On June 12, 2017, the Maine Senate voted to approve LD 764, a bill that would prevent medical marijuana patients from being denied organ transplants.
Under the proposed measure, which was less than a page and nearly shorter than the bill summary, a medical marijuana patient’s status “may not be the sole disqualifying factor in determining the qualifying patient’s suitability for receiving an anatomical gift.”
Prompting the measure were increasing reports of medical marijuana patients being taken off of organ transplant lists or being explicitly denied organ transplants based solely on their status as medical marijuana patients, such as the case of Garry Godfrey.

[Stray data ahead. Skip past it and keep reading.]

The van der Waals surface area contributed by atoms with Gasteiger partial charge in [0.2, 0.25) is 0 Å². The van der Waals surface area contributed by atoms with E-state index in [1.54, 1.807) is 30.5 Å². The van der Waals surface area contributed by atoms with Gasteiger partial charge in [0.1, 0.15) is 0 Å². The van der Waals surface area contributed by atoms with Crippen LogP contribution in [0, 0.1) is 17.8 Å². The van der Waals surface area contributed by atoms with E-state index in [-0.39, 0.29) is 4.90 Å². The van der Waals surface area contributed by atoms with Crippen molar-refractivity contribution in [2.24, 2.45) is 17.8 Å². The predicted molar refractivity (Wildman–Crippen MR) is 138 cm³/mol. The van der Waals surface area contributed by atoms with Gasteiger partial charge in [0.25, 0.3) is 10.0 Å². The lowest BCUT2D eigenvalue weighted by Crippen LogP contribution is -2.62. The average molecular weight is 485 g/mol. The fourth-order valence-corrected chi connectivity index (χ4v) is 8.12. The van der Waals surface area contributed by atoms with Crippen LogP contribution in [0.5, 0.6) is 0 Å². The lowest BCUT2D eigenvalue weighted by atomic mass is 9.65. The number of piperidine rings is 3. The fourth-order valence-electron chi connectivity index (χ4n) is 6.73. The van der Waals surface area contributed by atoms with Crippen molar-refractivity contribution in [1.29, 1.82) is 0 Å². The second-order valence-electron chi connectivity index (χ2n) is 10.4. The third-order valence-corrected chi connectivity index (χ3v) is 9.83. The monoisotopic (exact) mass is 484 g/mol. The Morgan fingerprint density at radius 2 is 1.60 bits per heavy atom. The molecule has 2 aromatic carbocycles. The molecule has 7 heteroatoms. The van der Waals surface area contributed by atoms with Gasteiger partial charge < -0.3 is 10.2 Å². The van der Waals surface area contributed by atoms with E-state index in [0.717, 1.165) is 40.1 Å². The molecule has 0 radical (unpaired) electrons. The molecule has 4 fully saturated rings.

Speaking at a public hearing, Godfrey, who suffers from a rare kidney disorder known as Alport syndrome, told lawmakers about how he was taken off of the transplant registry, after waiting for more than a decade, because he was a medical marijuana patient.
According to Godfrey, he was given the choice of giving up a life saving medicine or giving up on a life saving medical procedure.
“As I saw it, I only had one choice,” Godfrey said. “Marijuana made it possible for me to function daily and take care of my family. I should have never had to choose between a lifesaving organ transplant and a lifesaving medicine.”
With approval from both the House and the Senate, LD 764 will now head to Gov. Paul LePage for approval.